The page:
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2019-10-02

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Athlete dies swimming the Channel during 300mile megatriathlon from London to Paris

first_img Want the best of The Telegraph direct to your email and WhatsApp? Sign up to our free twice-daily  Front Page newsletter and new  audio briefings. DOVER: A man in his 40s, named by friends as Douglas Waymark, died after attempting to swim the Channel last night. He became unwell midway. pic.twitter.com/GCOEMxZWBm— Kent 999s (@Kent_999s) August 8, 2017 A man has died after a boat sank in the English Channel off the Sussex coastCredit:Oliver Button/PA Mr Waymark completed the Seven Summits challenge in 2009, which involves climbing the tallest mountain on every continent, including Mount Everest and Kilimanjaro.Graham Fletcher said: “For all those following the recent updates, Douglas Waymark has not completed his Channel swim.”Last night he felt he could no longer continue his quest and swam to the boat supporting him. A swimmer who died attempting to swim across the English Channel has been named as Douglas Waymark.The endurance athlete, 44, was taking part in a 300-mile mega-triathlon from Marble Arch in Central London to Paris’ Arc de Triomphe.He had already had run from London to Dover before attempting the crossing, but struggled during the swim and later collapsed.center_img “He passed out and was taken by helicopter to a hospital in Ashford. At around midnight, he sadly died.”We are all devastated but take comfort in him doing what he loved best to the very end.”I have spoken to Douglas’s sister and sent the condolences of the whole club for the tragic passing of Douglas to his family.”All of us who knew Douglas Waymark will have so many memories of him and shared some great times with him.”I am, as i’m sure you will be devastated by the news this morning.” Mr Waymark has previously completed ten triathlons in as many days, and once cycled 200 miles in the Cotswolds to create GPS artwork of a kite.He once attempted to tackle ‘The World’s Toughest Triathlon’ – a 2.5-mile swim in Llyn Padarn, near Snowdonia, a 116-mile bike ride and a 25-mile run up Mount Snowdon.Sister Jo Ikel also paid tribute to her late partner on Facebook.She said: “He was doing exactly what he wanted to do and throwing everything at it.”I am so proud of everything he achieved.”The Arch to Arc event costs £3000 to enter and is held by Enduroman Ultra Events, with just 25 people having completed it before. A man has died after a boat sank in the English Channel off the Sussex coastlast_img read more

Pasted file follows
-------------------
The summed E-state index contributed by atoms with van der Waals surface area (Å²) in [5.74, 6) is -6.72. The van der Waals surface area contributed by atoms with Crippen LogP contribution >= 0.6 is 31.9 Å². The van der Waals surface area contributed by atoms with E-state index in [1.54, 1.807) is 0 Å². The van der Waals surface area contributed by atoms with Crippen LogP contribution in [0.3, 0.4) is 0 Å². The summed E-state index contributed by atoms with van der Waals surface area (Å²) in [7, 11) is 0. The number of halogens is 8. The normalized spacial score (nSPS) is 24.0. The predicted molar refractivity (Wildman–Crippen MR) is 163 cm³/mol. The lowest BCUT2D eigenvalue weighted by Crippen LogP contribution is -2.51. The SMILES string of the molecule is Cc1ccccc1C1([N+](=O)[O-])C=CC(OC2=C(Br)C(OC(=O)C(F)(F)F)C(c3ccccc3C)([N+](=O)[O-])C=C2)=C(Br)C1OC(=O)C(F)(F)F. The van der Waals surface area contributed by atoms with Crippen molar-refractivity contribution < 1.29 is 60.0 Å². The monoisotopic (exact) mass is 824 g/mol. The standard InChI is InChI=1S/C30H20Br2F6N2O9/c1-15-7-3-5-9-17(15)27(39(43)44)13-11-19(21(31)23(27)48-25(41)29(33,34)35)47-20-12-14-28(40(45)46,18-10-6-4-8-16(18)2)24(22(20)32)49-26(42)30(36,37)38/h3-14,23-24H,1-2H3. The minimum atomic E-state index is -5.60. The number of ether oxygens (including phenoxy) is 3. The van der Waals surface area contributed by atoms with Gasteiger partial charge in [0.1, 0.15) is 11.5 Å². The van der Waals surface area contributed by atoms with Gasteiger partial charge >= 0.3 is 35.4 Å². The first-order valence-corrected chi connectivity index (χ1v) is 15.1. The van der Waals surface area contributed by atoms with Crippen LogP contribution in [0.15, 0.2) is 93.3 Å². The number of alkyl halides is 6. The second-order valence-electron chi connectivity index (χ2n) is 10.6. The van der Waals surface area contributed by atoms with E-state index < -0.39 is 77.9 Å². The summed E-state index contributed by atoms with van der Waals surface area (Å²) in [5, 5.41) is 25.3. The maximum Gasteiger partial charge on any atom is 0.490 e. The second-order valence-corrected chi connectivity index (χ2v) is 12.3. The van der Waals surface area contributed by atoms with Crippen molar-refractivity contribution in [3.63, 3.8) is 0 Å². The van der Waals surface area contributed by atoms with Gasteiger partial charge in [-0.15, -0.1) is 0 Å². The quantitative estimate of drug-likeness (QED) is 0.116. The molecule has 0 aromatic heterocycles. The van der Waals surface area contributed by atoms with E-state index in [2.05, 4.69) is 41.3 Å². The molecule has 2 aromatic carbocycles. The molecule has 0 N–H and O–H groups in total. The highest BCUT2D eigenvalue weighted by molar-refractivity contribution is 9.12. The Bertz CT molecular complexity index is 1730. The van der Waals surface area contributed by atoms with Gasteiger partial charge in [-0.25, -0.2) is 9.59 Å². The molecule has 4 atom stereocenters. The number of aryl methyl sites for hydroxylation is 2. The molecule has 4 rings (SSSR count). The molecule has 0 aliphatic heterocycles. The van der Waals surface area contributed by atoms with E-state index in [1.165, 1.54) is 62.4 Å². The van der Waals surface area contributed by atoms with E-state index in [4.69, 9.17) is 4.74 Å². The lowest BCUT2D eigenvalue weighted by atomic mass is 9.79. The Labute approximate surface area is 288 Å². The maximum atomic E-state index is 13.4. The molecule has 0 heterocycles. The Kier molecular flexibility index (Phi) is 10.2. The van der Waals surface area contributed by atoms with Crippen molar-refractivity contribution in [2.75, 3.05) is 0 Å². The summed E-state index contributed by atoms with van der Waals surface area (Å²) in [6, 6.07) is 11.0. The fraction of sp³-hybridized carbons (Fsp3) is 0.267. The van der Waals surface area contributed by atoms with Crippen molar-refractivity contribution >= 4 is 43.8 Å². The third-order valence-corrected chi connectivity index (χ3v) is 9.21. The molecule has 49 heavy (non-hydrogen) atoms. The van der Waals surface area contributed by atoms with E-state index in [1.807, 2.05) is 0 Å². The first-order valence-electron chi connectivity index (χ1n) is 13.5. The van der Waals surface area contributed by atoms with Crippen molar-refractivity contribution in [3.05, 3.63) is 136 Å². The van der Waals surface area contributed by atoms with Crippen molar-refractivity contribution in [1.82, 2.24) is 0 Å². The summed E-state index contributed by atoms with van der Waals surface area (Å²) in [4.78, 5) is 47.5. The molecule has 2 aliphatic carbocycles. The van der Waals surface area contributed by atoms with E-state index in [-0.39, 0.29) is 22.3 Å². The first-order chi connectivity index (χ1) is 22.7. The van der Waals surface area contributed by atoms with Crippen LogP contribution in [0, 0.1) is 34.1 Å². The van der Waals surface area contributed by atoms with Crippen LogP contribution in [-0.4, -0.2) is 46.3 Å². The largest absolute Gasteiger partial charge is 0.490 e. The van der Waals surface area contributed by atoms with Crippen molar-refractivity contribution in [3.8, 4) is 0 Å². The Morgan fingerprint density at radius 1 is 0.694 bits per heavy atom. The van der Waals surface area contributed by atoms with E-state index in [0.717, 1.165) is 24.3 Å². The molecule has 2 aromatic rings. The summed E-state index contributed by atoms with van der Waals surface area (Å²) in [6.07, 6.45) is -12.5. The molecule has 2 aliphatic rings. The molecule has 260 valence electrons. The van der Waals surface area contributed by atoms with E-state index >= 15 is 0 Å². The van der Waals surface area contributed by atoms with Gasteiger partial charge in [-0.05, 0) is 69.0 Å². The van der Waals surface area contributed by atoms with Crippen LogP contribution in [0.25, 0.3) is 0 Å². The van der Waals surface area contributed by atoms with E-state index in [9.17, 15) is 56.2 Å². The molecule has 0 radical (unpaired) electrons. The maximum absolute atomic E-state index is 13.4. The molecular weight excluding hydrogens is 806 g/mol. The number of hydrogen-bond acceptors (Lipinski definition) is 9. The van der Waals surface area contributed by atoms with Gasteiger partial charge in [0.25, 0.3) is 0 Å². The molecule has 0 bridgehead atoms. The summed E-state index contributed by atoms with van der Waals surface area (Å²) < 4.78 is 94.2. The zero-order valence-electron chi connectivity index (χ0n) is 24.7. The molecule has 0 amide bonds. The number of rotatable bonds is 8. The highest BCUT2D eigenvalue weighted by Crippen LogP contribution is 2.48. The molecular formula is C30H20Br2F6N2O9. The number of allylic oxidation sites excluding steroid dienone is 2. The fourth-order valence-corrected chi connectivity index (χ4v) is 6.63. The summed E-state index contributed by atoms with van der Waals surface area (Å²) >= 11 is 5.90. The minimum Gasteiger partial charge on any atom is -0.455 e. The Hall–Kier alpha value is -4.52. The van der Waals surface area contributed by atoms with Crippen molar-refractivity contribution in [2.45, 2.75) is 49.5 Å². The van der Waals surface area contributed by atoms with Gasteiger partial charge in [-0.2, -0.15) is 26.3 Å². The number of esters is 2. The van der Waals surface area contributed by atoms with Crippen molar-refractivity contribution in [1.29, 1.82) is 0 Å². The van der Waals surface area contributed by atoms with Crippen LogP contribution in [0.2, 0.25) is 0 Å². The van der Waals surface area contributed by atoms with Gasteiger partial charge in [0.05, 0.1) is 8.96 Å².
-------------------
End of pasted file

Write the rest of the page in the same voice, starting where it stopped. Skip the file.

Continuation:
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2019-09-25